Review published on June 9, 2018.
When Sally Bayley was around the age of four, her baby brother, who had been put in the garden in his pram near the roses, suddenly vanished. This single incident was pivotal in changing Sally’s life; her mother went to bed ‘for a very long time’. This was just one of a series of events that Sally experienced; to say she had an unconventional upbringing would be an understatement. The house close to the sea where she lived with her mother and other siblings was dilapidated and filthy, they shared it with Aunt Di, a hippy with plenty of charisma and influence, her grandmother and what seemed to be a never-ending stream of people. No men were allowed to live in the house, though on rare occasions, one might be permitted to visit, including her father once, though that was marred with peculiarities.
To cope with this Sally lost herself in a world of books. On discovering Agatha Christie she turns detective to try and discover what had happened to her brother. Reading Jane Eyre is the beginning of a journey into the rich landscape of Victorian literature. These characters that she discovers in the covers of the books offer comfort and friendship, something that is lacking in her chaotic home life. She takes a look at herself in the mirror one day and all of a sudden she realises that the pale apparition staring back is her. This sliver of a girl takes herself to the doctor; something that never happened as visiting the doctor was forbidden in her family. Realising that things are really not right, she seeks further help and hands herself into care.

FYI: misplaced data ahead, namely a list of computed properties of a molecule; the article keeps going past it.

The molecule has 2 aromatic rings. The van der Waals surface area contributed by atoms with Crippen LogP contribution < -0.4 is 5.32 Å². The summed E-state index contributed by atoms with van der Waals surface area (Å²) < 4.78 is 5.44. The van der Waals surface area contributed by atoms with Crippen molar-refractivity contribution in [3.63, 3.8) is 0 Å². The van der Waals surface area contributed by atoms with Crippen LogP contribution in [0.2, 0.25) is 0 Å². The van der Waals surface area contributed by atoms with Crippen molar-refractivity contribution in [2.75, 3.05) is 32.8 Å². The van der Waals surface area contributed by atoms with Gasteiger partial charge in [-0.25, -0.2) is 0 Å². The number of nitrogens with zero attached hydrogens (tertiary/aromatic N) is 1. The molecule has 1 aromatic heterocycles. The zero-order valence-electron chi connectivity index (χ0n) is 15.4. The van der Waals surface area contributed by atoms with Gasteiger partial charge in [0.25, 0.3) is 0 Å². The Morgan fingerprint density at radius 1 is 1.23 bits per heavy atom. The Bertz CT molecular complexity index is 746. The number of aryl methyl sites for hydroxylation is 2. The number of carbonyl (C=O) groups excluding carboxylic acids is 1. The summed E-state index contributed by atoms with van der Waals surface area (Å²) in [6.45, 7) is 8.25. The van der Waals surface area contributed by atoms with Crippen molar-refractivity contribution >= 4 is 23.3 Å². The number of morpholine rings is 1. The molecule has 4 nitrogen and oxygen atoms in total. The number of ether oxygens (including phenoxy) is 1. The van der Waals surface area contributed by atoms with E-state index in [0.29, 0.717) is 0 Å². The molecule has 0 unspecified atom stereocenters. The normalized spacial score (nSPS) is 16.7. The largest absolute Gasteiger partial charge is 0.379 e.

The first two parts of the book have a vague narrative as she weaves between fictional characters and the reality of her life as a child in that messed-up house. It is not particularly easy to follow, it was almost like reading the story through a fogged up mirror at times. I fully understand why she has written it this way, it reflects just what she was experiencing when living in that household. The final part of the book is the most visceral though, as Sally realises that this is not normal and the act of involving outside parties to help provokes the ire of the matriarchs of the household. It did make me wonder just how these children were under the radar of the authorities for so long. There are elements that Bayley does not revisit in the final part and that left me wondering what had happened. These blurry memories are her recollection of a childhood that many others would have preferred to have forgotten.
Paul Cheney 3/3
Girl With Dove: A Life Built By Books by Sally Bayley
William Collins 9780008226855 hbk May 2018
Don’t Ever Look Behind Door 32 by B.C.R. Fegan
Bookworm: A Memoir of Childhood Reading by Lucy Mangan
You may also like
- 19 JunBookLife
Paul Kingsnorth was a passionate environmentalist, taking the time to be involved in activities and ......
- 09 NovBookLife
The first two volumes in Knausgaard's acclaimed autobiographical My Struggle cycle.